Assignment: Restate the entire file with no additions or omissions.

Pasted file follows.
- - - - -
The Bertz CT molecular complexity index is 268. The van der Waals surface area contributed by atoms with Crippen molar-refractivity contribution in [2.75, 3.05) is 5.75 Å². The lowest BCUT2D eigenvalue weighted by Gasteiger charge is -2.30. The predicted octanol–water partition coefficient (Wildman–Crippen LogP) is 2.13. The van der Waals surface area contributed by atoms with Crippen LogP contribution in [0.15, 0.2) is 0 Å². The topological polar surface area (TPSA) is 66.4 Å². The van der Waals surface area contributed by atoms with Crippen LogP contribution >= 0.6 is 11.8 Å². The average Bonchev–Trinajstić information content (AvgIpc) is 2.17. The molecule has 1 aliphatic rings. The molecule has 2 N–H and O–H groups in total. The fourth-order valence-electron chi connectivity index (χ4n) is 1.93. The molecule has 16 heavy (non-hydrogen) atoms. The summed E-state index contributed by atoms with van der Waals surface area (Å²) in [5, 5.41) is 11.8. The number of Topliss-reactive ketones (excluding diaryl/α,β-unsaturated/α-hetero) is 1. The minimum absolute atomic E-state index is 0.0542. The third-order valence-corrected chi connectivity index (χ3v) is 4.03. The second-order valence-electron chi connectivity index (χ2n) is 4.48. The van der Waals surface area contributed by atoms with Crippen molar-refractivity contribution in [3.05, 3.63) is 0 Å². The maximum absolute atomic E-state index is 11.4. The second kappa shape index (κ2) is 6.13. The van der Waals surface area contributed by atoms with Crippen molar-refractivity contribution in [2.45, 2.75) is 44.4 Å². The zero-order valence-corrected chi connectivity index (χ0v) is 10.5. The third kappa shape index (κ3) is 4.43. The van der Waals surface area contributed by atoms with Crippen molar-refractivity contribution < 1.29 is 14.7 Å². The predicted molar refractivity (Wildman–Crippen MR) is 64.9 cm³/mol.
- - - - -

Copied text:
The Bertz CT molecular complexity index is 268. The van der Waals surface area contributed by atoms with Crippen molar-refractivity contribution in [2.75, 3.05) is 5.75 Å². The lowest BCUT2D eigenvalue weighted by Gasteiger charge is -2.30. The predicted octanol–water partition coefficient (Wildman–Crippen LogP) is 2.13. The van der Waals surface area contributed by atoms with Crippen LogP contribution in [0.15, 0.2) is 0 Å². The topological polar surface area (TPSA) is 66.4 Å². The van der Waals surface area contributed by atoms with Crippen LogP contribution >= 0.6 is 11.8 Å². The average Bonchev–Trinajstić information content (AvgIpc) is 2.17. The molecule has 1 aliphatic rings. The molecule has 2 N–H and O–H groups in total. The fourth-order valence-electron chi connectivity index (χ4n) is 1.93. The molecule has 16 heavy (non-hydrogen) atoms. The summed E-state index contributed by atoms with van der Waals surface area (Å²) in [5, 5.41) is 11.8. The number of Topliss-reactive ketones (excluding diaryl/α,β-unsaturated/α-hetero) is 1. The minimum absolute atomic E-state index is 0.0542. The third-order valence-corrected chi connectivity index (χ3v) is 4.03. The second-order valence-electron chi connectivity index (χ2n) is 4.48. The van der Waals surface area contributed by atoms with Crippen molar-refractivity contribution in [3.05, 3.63) is 0 Å². The maximum absolute atomic E-state index is 11.4. The second kappa shape index (κ2) is 6.13. The van der Waals surface area contributed by atoms with Crippen molar-refractivity contribution in [2.45, 2.75) is 44.4 Å². The zero-order valence-corrected chi connectivity index (χ0v) is 10.5. The third kappa shape index (κ3) is 4.43. The van der Waals surface area contributed by atoms with Crippen molar-refractivity contribution < 1.29 is 14.7 Å². The predicted molar refractivity (Wildman–Crippen MR) is 64.9 cm³/mol.